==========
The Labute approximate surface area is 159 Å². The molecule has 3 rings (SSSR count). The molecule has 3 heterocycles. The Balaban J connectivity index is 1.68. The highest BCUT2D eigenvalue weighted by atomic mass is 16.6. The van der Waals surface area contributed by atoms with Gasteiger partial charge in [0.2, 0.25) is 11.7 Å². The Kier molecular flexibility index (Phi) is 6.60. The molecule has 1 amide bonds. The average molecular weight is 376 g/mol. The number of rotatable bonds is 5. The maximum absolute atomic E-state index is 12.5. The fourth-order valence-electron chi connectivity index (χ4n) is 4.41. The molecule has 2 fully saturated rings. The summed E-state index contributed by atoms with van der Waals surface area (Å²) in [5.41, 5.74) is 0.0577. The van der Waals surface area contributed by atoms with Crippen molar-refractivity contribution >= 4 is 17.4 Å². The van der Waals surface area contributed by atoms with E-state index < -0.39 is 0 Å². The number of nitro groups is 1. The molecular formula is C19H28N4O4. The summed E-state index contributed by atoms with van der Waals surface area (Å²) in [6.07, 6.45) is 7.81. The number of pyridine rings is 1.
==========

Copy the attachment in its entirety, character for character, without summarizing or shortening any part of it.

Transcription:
The Labute approximate surface area is 159 Å². The molecule has 3 rings (SSSR count). The molecule has 3 heterocycles. The Balaban J connectivity index is 1.68. The highest BCUT2D eigenvalue weighted by atomic mass is 16.6. The van der Waals surface area contributed by atoms with Gasteiger partial charge in [0.2, 0.25) is 11.7 Å². The Kier molecular flexibility index (Phi) is 6.60. The molecule has 1 amide bonds. The average molecular weight is 376 g/mol. The number of rotatable bonds is 5. The maximum absolute atomic E-state index is 12.5. The fourth-order valence-electron chi connectivity index (χ4n) is 4.41. The molecule has 2 fully saturated rings. The summed E-state index contributed by atoms with van der Waals surface area (Å²) in [5.41, 5.74) is 0.0577. The van der Waals surface area contributed by atoms with Crippen molar-refractivity contribution >= 4 is 17.4 Å². The van der Waals surface area contributed by atoms with E-state index < -0.39 is 0 Å². The number of nitro groups is 1. The molecular formula is C19H28N4O4. The summed E-state index contributed by atoms with van der Waals surface area (Å²) in [6.07, 6.45) is 7.81. The number of pyridine rings is 1.